Next stop: the retina
CERA is searching for better ways to get new treatments for inherited retinal diseases to their destination.
Only a few years ago, people living with an inherited retinal disease (IRD) were expected to experience gradual vision loss, but new gene therapy technology has the potential to stop these conditions in their tracks.
These therapies need to be taken to the right part of the eye by a delivery vehicle – usually a safe, modified virus called a viral vector.
The adeno-associated virus is a commonly used viral vector, but its limited size means it cannot fit the larger genes associated with many of the 300 other known IRDs.
Treatments for many IRDs will need a different vehicle.
The problem is a little like a large group of passengers needing to get directly to their destination together.
“Some delivery vehicles are a bit like a taxi – they can transport you directly to your destination but will only fit a limited number of passengers,” says Dr Sandy Hung, Research Fellow in CERA’s Clinical Genetics Unit.
“Whereas others are more like a bus – they can carry more passengers but may take an indirect route and not arrive directly at your destination.”
Dr Hung is working to develop ways to ensure larger delivery vehicles can better target specific cells in the light-sensing retina.
“This will help us deliver more treatments to the cells affected in IRDs,” she says.
There are many different types of IRD – each caused by a change or mistake in one or more different genes.
Once the specific genetic mistake is found, researchers like Dr Hung use gene editing tools to try and find a way to correct the mistakes.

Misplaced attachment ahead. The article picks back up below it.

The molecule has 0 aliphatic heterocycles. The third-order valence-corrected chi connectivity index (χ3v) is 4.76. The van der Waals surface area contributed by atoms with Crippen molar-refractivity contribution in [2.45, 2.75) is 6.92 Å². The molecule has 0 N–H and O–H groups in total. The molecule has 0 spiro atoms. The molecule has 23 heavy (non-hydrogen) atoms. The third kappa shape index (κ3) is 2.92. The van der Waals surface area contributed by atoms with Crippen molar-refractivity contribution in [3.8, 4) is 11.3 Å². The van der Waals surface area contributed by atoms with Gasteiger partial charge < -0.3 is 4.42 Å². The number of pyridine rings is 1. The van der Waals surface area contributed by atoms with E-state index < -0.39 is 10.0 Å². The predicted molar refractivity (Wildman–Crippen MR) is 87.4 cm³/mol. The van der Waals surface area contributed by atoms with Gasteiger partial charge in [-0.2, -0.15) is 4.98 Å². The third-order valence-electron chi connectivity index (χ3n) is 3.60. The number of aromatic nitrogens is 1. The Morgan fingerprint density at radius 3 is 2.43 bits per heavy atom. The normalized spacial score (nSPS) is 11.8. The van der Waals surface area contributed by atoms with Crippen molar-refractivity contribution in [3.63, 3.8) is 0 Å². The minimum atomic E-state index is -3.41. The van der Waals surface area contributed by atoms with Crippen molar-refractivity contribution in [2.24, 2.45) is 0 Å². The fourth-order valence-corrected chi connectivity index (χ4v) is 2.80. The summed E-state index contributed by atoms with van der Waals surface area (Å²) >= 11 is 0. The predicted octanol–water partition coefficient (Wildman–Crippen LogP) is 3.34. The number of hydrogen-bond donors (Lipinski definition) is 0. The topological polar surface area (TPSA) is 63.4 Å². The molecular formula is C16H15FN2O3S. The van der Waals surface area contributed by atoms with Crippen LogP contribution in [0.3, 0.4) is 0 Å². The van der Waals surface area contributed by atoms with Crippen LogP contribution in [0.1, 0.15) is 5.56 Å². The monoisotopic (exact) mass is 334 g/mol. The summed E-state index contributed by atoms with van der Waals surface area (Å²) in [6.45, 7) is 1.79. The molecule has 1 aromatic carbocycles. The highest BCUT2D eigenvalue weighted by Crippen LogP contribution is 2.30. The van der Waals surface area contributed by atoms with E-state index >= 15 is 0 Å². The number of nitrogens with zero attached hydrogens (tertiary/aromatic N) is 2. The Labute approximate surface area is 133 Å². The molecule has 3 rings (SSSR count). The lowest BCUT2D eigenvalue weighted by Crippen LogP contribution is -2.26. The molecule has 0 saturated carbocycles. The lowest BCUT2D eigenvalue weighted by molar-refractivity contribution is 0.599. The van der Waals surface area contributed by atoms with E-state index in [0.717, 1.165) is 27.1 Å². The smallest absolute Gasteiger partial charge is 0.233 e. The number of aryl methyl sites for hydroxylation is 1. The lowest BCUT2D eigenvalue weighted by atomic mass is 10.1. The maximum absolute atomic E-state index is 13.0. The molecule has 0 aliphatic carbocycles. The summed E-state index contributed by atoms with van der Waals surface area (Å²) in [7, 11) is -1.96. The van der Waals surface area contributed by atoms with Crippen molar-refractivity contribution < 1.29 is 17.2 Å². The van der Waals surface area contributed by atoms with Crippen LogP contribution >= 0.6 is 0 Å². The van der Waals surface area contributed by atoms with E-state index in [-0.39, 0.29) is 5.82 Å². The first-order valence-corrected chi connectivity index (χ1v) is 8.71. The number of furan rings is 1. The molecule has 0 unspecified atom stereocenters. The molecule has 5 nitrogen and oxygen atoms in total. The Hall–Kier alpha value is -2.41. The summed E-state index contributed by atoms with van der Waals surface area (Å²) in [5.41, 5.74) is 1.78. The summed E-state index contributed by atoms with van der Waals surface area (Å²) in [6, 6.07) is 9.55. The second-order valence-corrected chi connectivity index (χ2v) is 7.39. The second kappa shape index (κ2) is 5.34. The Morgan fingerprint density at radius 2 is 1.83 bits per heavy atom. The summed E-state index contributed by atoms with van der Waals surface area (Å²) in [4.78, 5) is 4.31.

“Developments have advanced so fast there are now many new tools that can potentially allow us to correct the genetic ‘mistakes’ that occur in different IRDs,” says Dr Hung.
“However, a current major bottleneck for researchers is the ability to deliver these gene editing tools to the cells that are affected in the retina.
“Now we are going to try and make virus delivery systems with the retinal cell specificity that can also carry larger gene editing systems or large genes.”
Different IRDs or genetic mistakes cause different cell types of the retina to not function properly, which can lead to vision loss.
“The first cell type that we’re targeting is the photoreceptor cells,” says Dr Hung.
Photoreceptors are tiny light-sensing cells that line our retina at the back of the eye, sending messages to our brain which enable us to see.
If successful, the research could potentially benefit people with IRDs such as retinitis pigmentosa.
“While we currently aim to target photoreceptor cells, there is a potential to target other retinal cell types and have an impact on more people with other IRDs,” says Dr Hung.
Keeping patients in mind is what motivates Dr Hung to push her research forward.
“From a young age, I wanted to become a scientist as a close family member became ill, and I wanted to help find a treatment,” she says.
“Being able to work on projects where the ultimate aim is helping patients is still what motivates me to continue science.”
This article first appeared in Visionary magazine – Spring 2023.